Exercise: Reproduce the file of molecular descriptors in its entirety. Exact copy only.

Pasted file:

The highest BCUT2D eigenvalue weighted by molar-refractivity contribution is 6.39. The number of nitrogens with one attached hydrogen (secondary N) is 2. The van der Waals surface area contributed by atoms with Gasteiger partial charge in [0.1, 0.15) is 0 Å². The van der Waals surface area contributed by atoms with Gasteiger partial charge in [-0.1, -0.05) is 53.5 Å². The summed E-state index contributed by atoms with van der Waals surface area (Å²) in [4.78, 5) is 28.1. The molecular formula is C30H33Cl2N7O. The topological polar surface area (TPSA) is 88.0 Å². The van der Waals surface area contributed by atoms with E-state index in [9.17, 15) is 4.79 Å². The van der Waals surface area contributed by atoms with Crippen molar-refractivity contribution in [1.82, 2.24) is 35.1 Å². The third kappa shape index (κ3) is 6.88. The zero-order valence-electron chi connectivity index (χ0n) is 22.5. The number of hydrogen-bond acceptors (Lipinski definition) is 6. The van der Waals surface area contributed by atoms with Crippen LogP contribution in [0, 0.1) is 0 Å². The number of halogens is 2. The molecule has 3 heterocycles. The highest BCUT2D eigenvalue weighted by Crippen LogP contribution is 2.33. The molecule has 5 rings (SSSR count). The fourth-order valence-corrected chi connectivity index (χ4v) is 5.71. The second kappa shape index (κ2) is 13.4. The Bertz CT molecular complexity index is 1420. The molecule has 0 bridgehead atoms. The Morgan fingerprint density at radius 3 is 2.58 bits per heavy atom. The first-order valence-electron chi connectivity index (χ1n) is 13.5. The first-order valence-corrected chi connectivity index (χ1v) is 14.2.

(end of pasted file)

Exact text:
The highest BCUT2D eigenvalue weighted by molar-refractivity contribution is 6.39. The number of nitrogens with one attached hydrogen (secondary N) is 2. The van der Waals surface area contributed by atoms with Gasteiger partial charge in [0.1, 0.15) is 0 Å². The van der Waals surface area contributed by atoms with Gasteiger partial charge in [-0.1, -0.05) is 53.5 Å². The summed E-state index contributed by atoms with van der Waals surface area (Å²) in [4.78, 5) is 28.1. The molecular formula is C30H33Cl2N7O. The topological polar surface area (TPSA) is 88.0 Å². The van der Waals surface area contributed by atoms with E-state index in [9.17, 15) is 4.79 Å². The van der Waals surface area contributed by atoms with Crippen molar-refractivity contribution in [1.82, 2.24) is 35.1 Å². The third kappa shape index (κ3) is 6.88. The zero-order valence-electron chi connectivity index (χ0n) is 22.5. The number of hydrogen-bond acceptors (Lipinski definition) is 6. The van der Waals surface area contributed by atoms with Crippen LogP contribution in [0, 0.1) is 0 Å². The number of halogens is 2. The molecule has 3 heterocycles. The highest BCUT2D eigenvalue weighted by Crippen LogP contribution is 2.33. The molecule has 5 rings (SSSR count). The fourth-order valence-corrected chi connectivity index (χ4v) is 5.71. The second kappa shape index (κ2) is 13.4. The Bertz CT molecular complexity index is 1420. The molecule has 0 bridgehead atoms. The Morgan fingerprint density at radius 3 is 2.58 bits per heavy atom. The first-order valence-electron chi connectivity index (χ1n) is 13.5. The first-order valence-corrected chi connectivity index (χ1v) is 14.2.